A group tasked with improving community relationships with Colorado Springs police is holding community listening sessions to gather input on policing. The Colorado Springs Law Enforcement Transparency and Accountability Commission (LETAC) is also reformatting its bimonthly meetings to allow for more discussion with the public.
Commission Chair JJ Frazier said the listening sessions will focus on four key topics: communication with the police department, racial bias, crisis response and use of force. She said the four initial topics were chosen after one-on-one interviews with each commission member.
LETAC is also holding two town halls, one on January 21 and the other February 13, to hear general thoughts on policing and public safety.
"Our community is why we're here in the first place," said Frazier. "They had concerns, they had issues, and these town halls are going to permit us to listen to them firsthand."
In addition to LETAC's work, the Colorado Springs Police Department launched a new website for residents to access police data. Community members can search use of force data to see trends in more than 2,000 incidents dating back to 2017.
Mayor John Suthers said in a statement the website is a tool to help improve transparency and relationships between the police department and the community.
Frazier said the data rollout was in place before the commission formed, but accessible data helps the commission with its mission, as well.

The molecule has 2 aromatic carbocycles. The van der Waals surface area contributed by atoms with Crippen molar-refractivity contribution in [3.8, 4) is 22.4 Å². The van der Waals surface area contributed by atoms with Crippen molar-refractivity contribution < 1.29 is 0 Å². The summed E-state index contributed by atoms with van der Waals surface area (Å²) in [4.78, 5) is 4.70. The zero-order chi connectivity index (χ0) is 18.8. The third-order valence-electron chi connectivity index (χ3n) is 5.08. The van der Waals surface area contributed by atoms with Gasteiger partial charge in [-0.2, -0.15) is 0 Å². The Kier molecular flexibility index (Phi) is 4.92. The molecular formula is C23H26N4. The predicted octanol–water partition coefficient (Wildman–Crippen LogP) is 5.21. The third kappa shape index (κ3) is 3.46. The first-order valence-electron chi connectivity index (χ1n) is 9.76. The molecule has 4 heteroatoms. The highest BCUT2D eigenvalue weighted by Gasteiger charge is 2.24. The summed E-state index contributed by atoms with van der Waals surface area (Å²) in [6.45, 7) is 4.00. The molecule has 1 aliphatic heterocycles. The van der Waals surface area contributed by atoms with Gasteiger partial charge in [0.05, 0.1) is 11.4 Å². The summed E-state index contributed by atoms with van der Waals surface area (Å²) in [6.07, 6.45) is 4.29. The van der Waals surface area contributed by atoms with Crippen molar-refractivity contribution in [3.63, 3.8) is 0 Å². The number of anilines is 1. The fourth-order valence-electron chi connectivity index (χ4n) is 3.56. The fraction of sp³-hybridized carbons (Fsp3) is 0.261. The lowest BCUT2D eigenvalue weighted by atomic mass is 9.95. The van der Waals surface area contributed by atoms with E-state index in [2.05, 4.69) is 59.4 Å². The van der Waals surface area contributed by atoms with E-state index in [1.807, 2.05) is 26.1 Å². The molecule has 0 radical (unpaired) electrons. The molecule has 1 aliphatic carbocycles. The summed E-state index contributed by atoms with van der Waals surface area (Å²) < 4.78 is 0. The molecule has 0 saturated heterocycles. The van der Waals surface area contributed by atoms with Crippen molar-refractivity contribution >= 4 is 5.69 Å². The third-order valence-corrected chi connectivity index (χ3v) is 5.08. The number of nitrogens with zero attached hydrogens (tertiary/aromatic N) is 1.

"They're trying to be transparent and this data hub will provide the information that people have been seeking," said Frazier.
She said she's hoping to learn more about the way traffic stops are handled in communities around the city by exploring the new data, in addition to use of force incidents.
Over the next few months, the police department plans to release information on officer involved shootings and staff demographics. The department is also working with a consulting group to analyze use of force data. The consulting group is set to report on their findings, including potential racial disparities and recommendations on solutions, in the fall.
Frazier said she is excited to start the new year with more chances for community participation in LETAC's work.
"We've been under a microscope, and people are still wanting to see what we're going to do," said Frazier. "Of course there are some that think we won't do anything. We know those comments exist out in our community. And we're gonna prove them wrong. We are here for a purpose."
How you can participate in a community listening session
The first listening session on communication takes place on January 19 from 6-8 p.m. Community members can sign up in advance by calling or emailing the commission. The first general town hall takes place on January 21 from 6-8 p.m.
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